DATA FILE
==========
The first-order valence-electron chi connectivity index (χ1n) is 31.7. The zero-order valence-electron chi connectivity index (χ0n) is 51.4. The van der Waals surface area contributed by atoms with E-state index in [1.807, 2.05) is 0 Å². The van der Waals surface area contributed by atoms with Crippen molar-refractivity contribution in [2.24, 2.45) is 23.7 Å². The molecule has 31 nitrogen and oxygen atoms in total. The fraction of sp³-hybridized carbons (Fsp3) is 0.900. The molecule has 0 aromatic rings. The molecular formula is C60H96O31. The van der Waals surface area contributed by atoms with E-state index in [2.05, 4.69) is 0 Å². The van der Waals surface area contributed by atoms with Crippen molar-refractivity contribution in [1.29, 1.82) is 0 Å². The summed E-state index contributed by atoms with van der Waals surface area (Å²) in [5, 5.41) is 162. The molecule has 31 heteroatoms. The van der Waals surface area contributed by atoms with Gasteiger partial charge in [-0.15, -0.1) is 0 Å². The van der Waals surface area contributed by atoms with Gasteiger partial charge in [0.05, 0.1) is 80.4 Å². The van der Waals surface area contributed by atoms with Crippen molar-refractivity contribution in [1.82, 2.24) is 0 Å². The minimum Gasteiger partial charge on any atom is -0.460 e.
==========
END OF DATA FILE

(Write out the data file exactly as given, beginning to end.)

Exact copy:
The first-order valence-electron chi connectivity index (χ1n) is 31.7. The zero-order valence-electron chi connectivity index (χ0n) is 51.4. The van der Waals surface area contributed by atoms with E-state index in [1.807, 2.05) is 0 Å². The van der Waals surface area contributed by atoms with Crippen molar-refractivity contribution in [2.24, 2.45) is 23.7 Å². The molecule has 31 nitrogen and oxygen atoms in total. The fraction of sp³-hybridized carbons (Fsp3) is 0.900. The molecule has 0 aromatic rings. The molecular formula is C60H96O31. The van der Waals surface area contributed by atoms with E-state index in [2.05, 4.69) is 0 Å². The van der Waals surface area contributed by atoms with Crippen molar-refractivity contribution in [1.29, 1.82) is 0 Å². The summed E-state index contributed by atoms with van der Waals surface area (Å²) in [5, 5.41) is 162. The molecule has 31 heteroatoms. The van der Waals surface area contributed by atoms with Gasteiger partial charge in [-0.15, -0.1) is 0 Å². The van der Waals surface area contributed by atoms with Gasteiger partial charge in [0.05, 0.1) is 80.4 Å². The van der Waals surface area contributed by atoms with Crippen molar-refractivity contribution in [1.82, 2.24) is 0 Å². The minimum Gasteiger partial charge on any atom is -0.460 e.